Dot-com downfall dams up industrial work
From the look of last year's trends in construction spending for new industrial plants and warehouses, one would never know that the nation's manufacturing sector was effectively in a recession throughout the second half of 2000. Despite weaker industrial production, declining orders and fading capacity utilization, spending on manufacturing buildings soared last year.
After recording only modest net growth between 1996 and 1998 — and plunging by 13.8 percent during 1999 — total industrial construction spending increased by 16.5 percent between 1999 and 2000.
Much of the spending was for e-commerce distribution and fulfillment facilities and for an expansion in semiconductor fabrication plants, yet neither area is likely to contribute anything more to growth during 2001.
But there's no disputing that industrial construction enjoyed an outstanding rebound in 2000, and some of the momentum has carried over into the early months of 2001. January spending for manufacturing and warehouse space came in 40 percent higher this year than it did in 2000.
The driving force behind this surge in spending has been the urgent push by manufacturers to make the kinds of investments that increase production efficiency, reduce operating costs and enhance worker productivity. Although the majority of these capital-spending dollars have gone towards buying computers, machine tools, inventory-control systems and the like, an increasing share has gone towards expanding or renovating production facilities.
Between February 2000 and February 2001, total U.S. manufacturing production capacity increased by 4.9 percent. Over the same 12-month period, manufacturing industrial production grew by a scant 0.9 percent. Consequently, industrial capacity utilization in this country dipped to just 78.1 percent during February — its lowest level since the last recession.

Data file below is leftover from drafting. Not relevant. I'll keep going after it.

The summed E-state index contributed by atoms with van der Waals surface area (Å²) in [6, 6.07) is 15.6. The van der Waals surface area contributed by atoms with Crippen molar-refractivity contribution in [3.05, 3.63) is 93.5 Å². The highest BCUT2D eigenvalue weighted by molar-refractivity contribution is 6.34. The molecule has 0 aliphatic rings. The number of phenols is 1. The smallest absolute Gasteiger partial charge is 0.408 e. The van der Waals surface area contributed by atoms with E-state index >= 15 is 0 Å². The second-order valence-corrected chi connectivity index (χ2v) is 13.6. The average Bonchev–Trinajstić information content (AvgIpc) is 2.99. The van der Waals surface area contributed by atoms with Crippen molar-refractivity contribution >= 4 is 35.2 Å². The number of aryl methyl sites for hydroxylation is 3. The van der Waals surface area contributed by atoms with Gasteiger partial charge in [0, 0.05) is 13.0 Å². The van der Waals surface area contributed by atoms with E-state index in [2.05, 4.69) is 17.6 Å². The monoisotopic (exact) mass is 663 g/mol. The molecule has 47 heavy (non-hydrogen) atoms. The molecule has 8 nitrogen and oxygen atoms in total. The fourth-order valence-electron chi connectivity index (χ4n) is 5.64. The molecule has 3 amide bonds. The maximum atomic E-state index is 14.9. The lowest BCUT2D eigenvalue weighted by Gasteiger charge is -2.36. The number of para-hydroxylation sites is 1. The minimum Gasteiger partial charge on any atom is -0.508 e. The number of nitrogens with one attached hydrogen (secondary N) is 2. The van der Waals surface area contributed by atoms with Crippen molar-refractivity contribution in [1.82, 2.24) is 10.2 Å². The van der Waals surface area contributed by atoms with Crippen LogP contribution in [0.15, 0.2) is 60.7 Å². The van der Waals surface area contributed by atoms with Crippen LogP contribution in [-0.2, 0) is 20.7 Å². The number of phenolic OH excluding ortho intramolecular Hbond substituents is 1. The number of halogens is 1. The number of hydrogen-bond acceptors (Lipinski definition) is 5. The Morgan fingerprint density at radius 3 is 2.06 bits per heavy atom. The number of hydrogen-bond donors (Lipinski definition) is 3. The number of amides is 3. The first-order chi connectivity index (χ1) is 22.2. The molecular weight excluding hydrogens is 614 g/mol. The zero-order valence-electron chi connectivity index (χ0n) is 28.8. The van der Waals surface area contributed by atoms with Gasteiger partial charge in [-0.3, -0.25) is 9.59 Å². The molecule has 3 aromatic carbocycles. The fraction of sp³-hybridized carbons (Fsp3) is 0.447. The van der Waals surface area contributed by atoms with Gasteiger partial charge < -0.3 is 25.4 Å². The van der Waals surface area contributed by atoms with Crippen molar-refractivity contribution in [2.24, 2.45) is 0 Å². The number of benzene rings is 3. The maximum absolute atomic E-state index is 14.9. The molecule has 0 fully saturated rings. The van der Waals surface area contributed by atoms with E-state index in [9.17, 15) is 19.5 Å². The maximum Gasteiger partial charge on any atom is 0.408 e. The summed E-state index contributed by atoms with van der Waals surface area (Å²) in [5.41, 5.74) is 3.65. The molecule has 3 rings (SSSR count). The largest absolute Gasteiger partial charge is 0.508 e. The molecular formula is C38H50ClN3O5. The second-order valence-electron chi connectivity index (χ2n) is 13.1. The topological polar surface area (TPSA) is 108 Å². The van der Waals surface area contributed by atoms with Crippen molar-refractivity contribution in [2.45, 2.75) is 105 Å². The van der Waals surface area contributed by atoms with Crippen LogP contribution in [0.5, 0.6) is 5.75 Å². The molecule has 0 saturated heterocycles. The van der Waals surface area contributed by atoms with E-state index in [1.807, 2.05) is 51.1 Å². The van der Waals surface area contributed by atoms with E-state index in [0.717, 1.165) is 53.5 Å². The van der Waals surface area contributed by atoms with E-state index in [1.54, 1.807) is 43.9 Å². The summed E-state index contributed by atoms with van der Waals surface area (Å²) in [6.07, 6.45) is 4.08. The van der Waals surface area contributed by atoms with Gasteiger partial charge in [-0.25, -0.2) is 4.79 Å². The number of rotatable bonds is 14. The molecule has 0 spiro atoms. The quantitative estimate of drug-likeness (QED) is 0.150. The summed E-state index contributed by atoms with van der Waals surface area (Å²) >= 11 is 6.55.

Clearly, this trend doesn't bode well for the industrial construction sector, and much slower growth in spending is forecast for this year and next. Medium-term and long-term demand for new industrial space is closely correlated with industrial output, export growth and U.S. retail sales — all factors that have been weakening in recent months.
The year started out well with that stratospheric 40 percent January-to-January growth trend, but the industrial market quickly came back down to earth. Anecdotal evidence suggests that manufacturers are already becoming more cautious about adding or retrofitting industrial space during this period of economic uncertainty. Nevertheless, because it is expected that the downturn will be relatively shallow and short-lived, some growth in overall industrial construction spending is forecasted during 2001 and 2002, but nothing approaching the strong double-digit annualized gains that have prevailed for the past 18 months.